Two score and seventeen years ago, India gained independence. Many tomes have been written about the challenging events of the preceding years that led to the momentous day, August 15, 1947 and the great leaders who helped shape, responded to and managed those events. Gandhi and Nehru now have gained almost superhuman status and India is identified as their creation. There are the other heroes – Tilak, Rai, Patel, Azad, Bose – and many such, about whom a rare book is written and who are included in many footnotes. But in the spirit of re-evaluating past events and knowing that history as written is incomplete we may want to revisit some of those seminal events and reassess the work and characteristics of some of those “great” and “good” men and women who shaped India’s destiny this past century.
I rely, for this essay, on a fascinating but rarely mentioned book written by one of the great journalists of those times -- Durga Das. His book India from Curzon to Nehru and After, was published in 1969, but has mostly been forgotten. Das was honored with a postal stamp in May 2003 and few noted even at that time the significance of his observations and his conscious and careful exercise in providing a fair and balanced account of events and men.
Durga Das saw events at close hand and observed the great and not so great men and women who strode the political and social stage between the years 1918, when he was first introduced to the great Keshab Chandra Roy and 1969, when his book was published. Tutored under K. C. Roy, the first Indian to function as a Political Correspondent at the British imperial capital and who rose to be a nominated member of the Central Legislative Assembly as a distinguished journalist, Durga Das ranks among other great editors and journalists of the day – Pothan Joseph, Frank Moraes, S. Sadanand and Khasa Subba Rau – and his sharp, perceptive, fair and nonpartisan analyses of men and matters should be a beacon to all journalists.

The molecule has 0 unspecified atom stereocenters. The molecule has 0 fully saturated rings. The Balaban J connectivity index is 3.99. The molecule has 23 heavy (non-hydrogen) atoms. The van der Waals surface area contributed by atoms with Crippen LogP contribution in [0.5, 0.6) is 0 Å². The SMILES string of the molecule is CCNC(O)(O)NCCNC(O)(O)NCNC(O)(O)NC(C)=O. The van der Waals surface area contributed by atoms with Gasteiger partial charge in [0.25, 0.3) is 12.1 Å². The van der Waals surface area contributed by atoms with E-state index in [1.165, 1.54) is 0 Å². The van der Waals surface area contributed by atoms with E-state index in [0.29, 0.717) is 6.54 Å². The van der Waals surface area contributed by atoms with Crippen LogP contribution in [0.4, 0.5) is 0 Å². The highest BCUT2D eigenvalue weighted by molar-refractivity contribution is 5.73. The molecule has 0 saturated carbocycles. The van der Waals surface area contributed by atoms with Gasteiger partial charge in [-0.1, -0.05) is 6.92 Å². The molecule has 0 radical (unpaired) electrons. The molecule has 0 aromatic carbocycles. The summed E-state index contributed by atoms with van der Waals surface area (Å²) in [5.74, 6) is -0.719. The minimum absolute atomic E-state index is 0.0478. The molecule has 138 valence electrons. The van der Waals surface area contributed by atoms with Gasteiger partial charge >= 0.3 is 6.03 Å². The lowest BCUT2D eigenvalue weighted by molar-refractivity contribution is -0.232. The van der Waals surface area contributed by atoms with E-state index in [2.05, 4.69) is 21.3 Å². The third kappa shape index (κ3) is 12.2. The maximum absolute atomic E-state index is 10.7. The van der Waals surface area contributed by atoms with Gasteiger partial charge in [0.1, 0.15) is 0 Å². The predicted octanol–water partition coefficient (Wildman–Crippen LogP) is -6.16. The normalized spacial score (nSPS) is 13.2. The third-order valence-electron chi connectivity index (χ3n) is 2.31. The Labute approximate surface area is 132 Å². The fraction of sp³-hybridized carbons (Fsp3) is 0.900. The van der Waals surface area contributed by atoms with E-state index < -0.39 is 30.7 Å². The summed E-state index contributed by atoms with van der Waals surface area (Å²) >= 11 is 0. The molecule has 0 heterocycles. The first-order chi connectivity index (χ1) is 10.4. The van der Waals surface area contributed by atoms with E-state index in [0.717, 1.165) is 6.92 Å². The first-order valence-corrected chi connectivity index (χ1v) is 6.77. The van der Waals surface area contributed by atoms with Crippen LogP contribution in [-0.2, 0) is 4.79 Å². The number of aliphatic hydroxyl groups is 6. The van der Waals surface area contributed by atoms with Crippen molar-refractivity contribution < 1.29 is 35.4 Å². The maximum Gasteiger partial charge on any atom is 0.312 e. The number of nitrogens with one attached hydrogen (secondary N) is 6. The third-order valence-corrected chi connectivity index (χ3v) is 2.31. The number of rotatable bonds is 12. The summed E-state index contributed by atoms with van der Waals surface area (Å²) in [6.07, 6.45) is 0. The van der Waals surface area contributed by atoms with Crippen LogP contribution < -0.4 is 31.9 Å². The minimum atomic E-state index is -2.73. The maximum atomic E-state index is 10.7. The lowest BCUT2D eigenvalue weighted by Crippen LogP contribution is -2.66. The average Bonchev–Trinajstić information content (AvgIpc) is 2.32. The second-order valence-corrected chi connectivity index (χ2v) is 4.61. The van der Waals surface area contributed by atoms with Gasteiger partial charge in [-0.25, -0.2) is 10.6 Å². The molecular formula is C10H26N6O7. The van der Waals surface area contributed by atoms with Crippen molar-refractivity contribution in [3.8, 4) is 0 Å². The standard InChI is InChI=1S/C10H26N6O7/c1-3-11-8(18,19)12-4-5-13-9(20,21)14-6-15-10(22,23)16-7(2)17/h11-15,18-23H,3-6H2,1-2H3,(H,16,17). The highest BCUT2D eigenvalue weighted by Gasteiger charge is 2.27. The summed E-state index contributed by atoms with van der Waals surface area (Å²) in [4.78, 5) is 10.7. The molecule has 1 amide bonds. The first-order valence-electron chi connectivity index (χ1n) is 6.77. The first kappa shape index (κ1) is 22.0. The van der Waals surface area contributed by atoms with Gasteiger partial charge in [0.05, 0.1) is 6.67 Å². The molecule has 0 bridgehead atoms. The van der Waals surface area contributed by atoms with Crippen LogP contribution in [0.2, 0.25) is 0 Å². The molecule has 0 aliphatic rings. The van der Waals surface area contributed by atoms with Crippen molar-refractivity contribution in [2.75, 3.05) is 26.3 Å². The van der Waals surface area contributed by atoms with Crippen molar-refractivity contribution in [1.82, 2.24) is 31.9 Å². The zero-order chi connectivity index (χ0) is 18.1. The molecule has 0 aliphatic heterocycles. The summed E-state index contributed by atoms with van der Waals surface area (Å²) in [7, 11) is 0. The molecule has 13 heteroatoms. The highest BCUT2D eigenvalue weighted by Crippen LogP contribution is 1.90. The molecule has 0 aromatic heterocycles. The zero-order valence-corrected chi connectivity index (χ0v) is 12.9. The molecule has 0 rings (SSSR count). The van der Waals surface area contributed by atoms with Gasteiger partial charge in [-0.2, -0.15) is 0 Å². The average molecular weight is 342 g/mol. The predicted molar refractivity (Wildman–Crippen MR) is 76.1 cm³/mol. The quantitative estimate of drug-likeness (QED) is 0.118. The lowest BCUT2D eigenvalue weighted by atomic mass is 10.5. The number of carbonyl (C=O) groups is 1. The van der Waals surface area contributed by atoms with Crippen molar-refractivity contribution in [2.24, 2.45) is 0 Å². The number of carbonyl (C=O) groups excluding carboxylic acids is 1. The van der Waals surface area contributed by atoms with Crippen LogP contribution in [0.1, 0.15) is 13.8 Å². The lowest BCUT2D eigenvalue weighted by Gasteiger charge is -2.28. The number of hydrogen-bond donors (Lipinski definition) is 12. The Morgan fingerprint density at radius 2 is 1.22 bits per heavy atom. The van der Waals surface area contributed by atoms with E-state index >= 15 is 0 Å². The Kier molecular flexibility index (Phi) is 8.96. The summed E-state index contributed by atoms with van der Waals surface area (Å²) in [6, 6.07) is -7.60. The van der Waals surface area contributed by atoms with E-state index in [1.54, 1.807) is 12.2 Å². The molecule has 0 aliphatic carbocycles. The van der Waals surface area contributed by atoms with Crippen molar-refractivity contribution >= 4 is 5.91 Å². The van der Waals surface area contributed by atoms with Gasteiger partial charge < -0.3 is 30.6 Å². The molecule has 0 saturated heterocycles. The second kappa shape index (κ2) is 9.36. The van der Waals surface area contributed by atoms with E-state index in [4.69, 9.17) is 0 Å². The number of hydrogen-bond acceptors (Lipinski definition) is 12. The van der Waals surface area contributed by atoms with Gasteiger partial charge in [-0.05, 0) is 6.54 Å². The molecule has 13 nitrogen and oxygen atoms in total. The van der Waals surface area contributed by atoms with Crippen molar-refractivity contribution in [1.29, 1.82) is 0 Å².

Das’ book is divided into four sections: section one (1900-1921), which covers the British Raj in its heydays and the rise of the Indian National Congress; section two (1921-1939), which deals with the period of mixed British and Indian rule effected by constitutional reforms, the rise of Gandhi and the widening religious divide; section three (1939-1947), which deals with World War II and its effects on Indian governance, the rise of the Muslim League and Jinnah and the British “Divide and Quit” decision; section four (1947-1964), which covers the Nehru era; and section five (1964-1969), which deals with the post-Nehru period. I shall highlight some events and issues from the first three sections to speculate how things might have turned out different for India and Indians.